Black women rising despite decades of bias, by Julianne Malveaux

8/13/2020, 6 p.m.
Women won the right to vote a century ago. On Aug. 18, 1920, the 19th Amendment passed. The white women’s …
Julianne Malveaux

Women won the right to vote a century ago. On Aug. 18, 1920, the 19th Amendment passed. The white women’s equal rights struggle began in 1776, though, when Abigail Adams, the wife of our second president and member of the Constitution-drafting Continental Congress, sent her husband a letter. She urged him to “remember the ladies.” She further wrote, “All men would be tyrants if they could. If particular care and attention is not paid to the ladies, we are determined to foment a rebellion and will not hold ourselves bound by any laws in which we have no voice or representation.”

The Continental Congress did not remember the ladies, and it reduced enslaved people to a fraction of a person for census and political representation. The National Woman Suffrage Association was started in 1869 because white women like Elizabeth Cady Stanton and Susan B. Anthony refused to support the 15th Amendment that gave Black men, but not women, the right to vote.

“Ain’t I A Woman,”thundered Sojourner Truth. The battle lines were drawn between Black men and white women. And few were willing to notice the Black women on the sidelines.

It reminds me of a Black Enterprise cover circa 1980 where a Black man and white woman were arm wrestling, presumably over who should benefit from affirmative action. There was no Black woman on that cover, not even standing on the sidelines.

Black women cheered the book “All the Women Are White, All the Blacks Are Men, But Some of Us Are Brave” edited by Akasha Gloria Hull, Patricia Bell Scott and Barbara Smith. These sisters realized that with race and gender conflict, Black women are too often discounted by Black men, but especially by the white women who purport to be allies.

History will reveal that white women have used their whiteness as a shield against both Black men and women, especially as they have falsely accused Black men of rape. Their false accusations resulted in the destruction of several Black communities. Very recently, the Women’s March leaders asked Tamika Mallory to step down from their board because she embraced the intersectionality of unapologetically Black activist and gender-affirming warrior. She stayed until her term was up. In this era of racial reckoning, white women have much to explore and grapple with. Too many of them are so myopic that they don’t get it.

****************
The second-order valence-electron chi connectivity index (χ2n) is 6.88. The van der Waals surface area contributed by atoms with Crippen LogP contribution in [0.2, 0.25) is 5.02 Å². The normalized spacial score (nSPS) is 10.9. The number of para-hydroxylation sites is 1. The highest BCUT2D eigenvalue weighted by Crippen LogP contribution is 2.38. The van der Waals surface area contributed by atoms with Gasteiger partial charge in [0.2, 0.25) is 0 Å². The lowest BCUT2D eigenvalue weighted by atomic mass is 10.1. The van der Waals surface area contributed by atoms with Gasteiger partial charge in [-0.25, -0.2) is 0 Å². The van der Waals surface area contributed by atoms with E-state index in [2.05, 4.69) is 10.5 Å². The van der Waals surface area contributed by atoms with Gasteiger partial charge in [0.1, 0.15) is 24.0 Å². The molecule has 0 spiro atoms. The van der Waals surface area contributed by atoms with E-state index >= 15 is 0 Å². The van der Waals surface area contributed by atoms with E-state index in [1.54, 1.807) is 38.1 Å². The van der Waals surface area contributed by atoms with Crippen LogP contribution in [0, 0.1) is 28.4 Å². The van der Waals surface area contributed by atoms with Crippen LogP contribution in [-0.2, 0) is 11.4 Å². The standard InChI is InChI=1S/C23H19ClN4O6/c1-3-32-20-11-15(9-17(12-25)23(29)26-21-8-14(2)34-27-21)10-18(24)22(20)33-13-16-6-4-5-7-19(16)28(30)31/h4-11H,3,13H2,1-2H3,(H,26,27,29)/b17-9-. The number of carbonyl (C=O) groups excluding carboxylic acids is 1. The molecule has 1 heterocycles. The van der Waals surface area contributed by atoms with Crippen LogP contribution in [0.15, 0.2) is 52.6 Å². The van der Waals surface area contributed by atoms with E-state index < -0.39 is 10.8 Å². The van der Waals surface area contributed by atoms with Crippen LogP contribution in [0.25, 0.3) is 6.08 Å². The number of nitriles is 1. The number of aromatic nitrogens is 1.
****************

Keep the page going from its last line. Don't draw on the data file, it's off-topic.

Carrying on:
Black women get it. Gwen McKinney, Patricia Ann Ford and a coterie of their friends have launched a great website, srpunerased.com, that explores the intersection of suffrage, race and power and the ways that the majority narrative has too often erased the contributions that Black women have made to suffrage and justice. Their initiative is called “Suffrage. Race. Power: (S.R.P.) Black Women Unerased.”

Most feminists know about Susan B. Anthony, but how many white feminists know of Nannie Helen Burroughs or Ida B. Wells? Black women often advocated for the same rights that white women did, but in protest. Thanks to Southern women and their racist mindset, Black women were excluded from public activity or asked to march at the end. That nonsense did not discourage the women of Delta Sigma Theta Sorority in 1913 when they pushed their way into the center of the march.

Even as Black women are rising, ugly racism too often attempts to put us in our place. In Aurora, Colo., Brittney Gilliam had planned a girls’ afternoon with her sister, nieces and 6-year- old daughter, Instead, they were confronted by the police because they mistakenly identified her car as stolen. Law enforcement officers pointed guns at the young, innocent Black women and girls, and they were forced to lay, face down, on hot asphalt as they were handcuffed.

Later, the police tepidly acknowledged their “mistake.” Later, Police Chief Vanessa Wilson apologized and offered therapy for the children. Ms. Gilliam told a CNN anchor that the chief could “shove it” as she found it insincere. Incidentally, Chief Wilson is a white woman who beat out three Black men for the job. Would they have handled this differently?

Black women are rising politically, but some things change slowly. Would the Aurora police have treated a white woman with four young people in the car that way?

Ain’t I A Woman?

The writer is an economist, educator and author.